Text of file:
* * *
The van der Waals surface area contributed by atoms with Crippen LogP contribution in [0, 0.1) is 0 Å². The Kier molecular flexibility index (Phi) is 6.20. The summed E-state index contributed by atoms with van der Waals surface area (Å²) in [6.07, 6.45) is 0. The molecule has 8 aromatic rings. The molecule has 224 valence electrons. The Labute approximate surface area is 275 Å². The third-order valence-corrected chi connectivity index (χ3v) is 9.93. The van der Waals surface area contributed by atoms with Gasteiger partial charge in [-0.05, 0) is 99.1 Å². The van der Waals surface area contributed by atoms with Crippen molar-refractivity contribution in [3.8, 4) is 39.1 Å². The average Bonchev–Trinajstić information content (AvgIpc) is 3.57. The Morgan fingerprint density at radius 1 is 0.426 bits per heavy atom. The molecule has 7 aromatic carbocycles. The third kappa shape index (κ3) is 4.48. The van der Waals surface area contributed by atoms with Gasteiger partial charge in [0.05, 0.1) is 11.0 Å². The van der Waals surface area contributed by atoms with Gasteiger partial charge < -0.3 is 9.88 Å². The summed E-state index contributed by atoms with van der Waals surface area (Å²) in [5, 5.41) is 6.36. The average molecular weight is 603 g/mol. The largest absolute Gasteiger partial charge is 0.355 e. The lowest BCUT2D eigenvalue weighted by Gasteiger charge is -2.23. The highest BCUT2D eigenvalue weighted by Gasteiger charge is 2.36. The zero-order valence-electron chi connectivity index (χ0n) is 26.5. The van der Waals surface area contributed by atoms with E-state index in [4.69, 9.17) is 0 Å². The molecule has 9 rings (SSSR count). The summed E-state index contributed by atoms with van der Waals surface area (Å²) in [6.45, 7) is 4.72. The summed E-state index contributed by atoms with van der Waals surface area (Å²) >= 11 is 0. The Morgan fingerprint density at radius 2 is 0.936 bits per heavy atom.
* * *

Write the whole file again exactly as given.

The van der Waals surface area contributed by atoms with Crippen LogP contribution in [0, 0.1) is 0 Å². The Kier molecular flexibility index (Phi) is 6.20. The summed E-state index contributed by atoms with van der Waals surface area (Å²) in [6.07, 6.45) is 0. The molecule has 8 aromatic rings. The molecule has 224 valence electrons. The Labute approximate surface area is 275 Å². The third-order valence-corrected chi connectivity index (χ3v) is 9.93. The van der Waals surface area contributed by atoms with Gasteiger partial charge in [-0.05, 0) is 99.1 Å². The van der Waals surface area contributed by atoms with Crippen molar-refractivity contribution in [3.8, 4) is 39.1 Å². The average Bonchev–Trinajstić information content (AvgIpc) is 3.57. The Morgan fingerprint density at radius 1 is 0.426 bits per heavy atom. The molecule has 7 aromatic carbocycles. The third kappa shape index (κ3) is 4.48. The van der Waals surface area contributed by atoms with Gasteiger partial charge in [0.05, 0.1) is 11.0 Å². The van der Waals surface area contributed by atoms with Gasteiger partial charge < -0.3 is 9.88 Å². The summed E-state index contributed by atoms with van der Waals surface area (Å²) in [5, 5.41) is 6.36. The average molecular weight is 603 g/mol. The largest absolute Gasteiger partial charge is 0.355 e. The lowest BCUT2D eigenvalue weighted by Gasteiger charge is -2.23. The highest BCUT2D eigenvalue weighted by Gasteiger charge is 2.36. The zero-order valence-electron chi connectivity index (χ0n) is 26.5. The van der Waals surface area contributed by atoms with E-state index in [4.69, 9.17) is 0 Å². The molecule has 9 rings (SSSR count). The summed E-state index contributed by atoms with van der Waals surface area (Å²) in [6.45, 7) is 4.72. The summed E-state index contributed by atoms with van der Waals surface area (Å²) >= 11 is 0. The Morgan fingerprint density at radius 2 is 0.936 bits per heavy atom.